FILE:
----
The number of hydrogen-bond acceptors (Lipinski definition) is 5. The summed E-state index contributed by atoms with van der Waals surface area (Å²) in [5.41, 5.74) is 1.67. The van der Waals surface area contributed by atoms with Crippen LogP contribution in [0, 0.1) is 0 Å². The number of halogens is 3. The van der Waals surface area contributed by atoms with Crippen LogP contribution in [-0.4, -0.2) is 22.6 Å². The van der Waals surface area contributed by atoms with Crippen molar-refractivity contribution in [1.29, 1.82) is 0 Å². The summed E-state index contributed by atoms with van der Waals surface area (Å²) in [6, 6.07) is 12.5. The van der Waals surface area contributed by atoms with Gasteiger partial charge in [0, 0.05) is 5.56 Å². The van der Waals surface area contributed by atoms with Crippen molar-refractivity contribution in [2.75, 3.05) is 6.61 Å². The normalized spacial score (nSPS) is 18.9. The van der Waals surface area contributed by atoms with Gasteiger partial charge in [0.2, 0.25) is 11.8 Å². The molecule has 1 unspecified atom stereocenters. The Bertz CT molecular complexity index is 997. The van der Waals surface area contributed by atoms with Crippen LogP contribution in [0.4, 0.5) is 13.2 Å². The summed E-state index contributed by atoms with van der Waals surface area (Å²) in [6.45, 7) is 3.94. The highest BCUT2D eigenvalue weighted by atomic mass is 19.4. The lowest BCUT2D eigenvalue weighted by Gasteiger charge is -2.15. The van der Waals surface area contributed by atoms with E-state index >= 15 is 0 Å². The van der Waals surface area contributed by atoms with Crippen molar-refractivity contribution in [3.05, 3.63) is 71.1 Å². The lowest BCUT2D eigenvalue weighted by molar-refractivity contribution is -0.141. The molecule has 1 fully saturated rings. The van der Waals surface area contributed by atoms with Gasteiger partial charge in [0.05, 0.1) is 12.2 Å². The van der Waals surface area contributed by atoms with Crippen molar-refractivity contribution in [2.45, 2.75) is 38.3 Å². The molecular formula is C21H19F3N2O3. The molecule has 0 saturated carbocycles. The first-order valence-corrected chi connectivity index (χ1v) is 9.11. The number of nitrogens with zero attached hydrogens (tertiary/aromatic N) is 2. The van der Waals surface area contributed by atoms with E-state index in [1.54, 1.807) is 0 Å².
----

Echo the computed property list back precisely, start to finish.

The number of hydrogen-bond acceptors (Lipinski definition) is 5. The summed E-state index contributed by atoms with van der Waals surface area (Å²) in [5.41, 5.74) is 1.67. The van der Waals surface area contributed by atoms with Crippen LogP contribution in [0, 0.1) is 0 Å². The number of halogens is 3. The van der Waals surface area contributed by atoms with Crippen LogP contribution in [-0.4, -0.2) is 22.6 Å². The van der Waals surface area contributed by atoms with Crippen molar-refractivity contribution in [1.29, 1.82) is 0 Å². The summed E-state index contributed by atoms with van der Waals surface area (Å²) in [6, 6.07) is 12.5. The van der Waals surface area contributed by atoms with Gasteiger partial charge in [0, 0.05) is 5.56 Å². The van der Waals surface area contributed by atoms with Crippen molar-refractivity contribution in [2.75, 3.05) is 6.61 Å². The normalized spacial score (nSPS) is 18.9. The van der Waals surface area contributed by atoms with Gasteiger partial charge in [0.2, 0.25) is 11.8 Å². The molecule has 1 unspecified atom stereocenters. The Bertz CT molecular complexity index is 997. The van der Waals surface area contributed by atoms with Crippen LogP contribution in [0.4, 0.5) is 13.2 Å². The summed E-state index contributed by atoms with van der Waals surface area (Å²) in [6.45, 7) is 3.94. The highest BCUT2D eigenvalue weighted by atomic mass is 19.4. The lowest BCUT2D eigenvalue weighted by Gasteiger charge is -2.15. The van der Waals surface area contributed by atoms with E-state index >= 15 is 0 Å². The van der Waals surface area contributed by atoms with Crippen molar-refractivity contribution in [3.05, 3.63) is 71.1 Å². The lowest BCUT2D eigenvalue weighted by molar-refractivity contribution is -0.141. The molecule has 1 fully saturated rings. The van der Waals surface area contributed by atoms with Gasteiger partial charge in [0.05, 0.1) is 12.2 Å². The van der Waals surface area contributed by atoms with Crippen molar-refractivity contribution in [2.45, 2.75) is 38.3 Å². The molecular formula is C21H19F3N2O3. The molecule has 0 saturated carbocycles. The first-order valence-corrected chi connectivity index (χ1v) is 9.11. The number of nitrogens with zero attached hydrogens (tertiary/aromatic N) is 2. The van der Waals surface area contributed by atoms with E-state index in [1.54, 1.807) is 0 Å².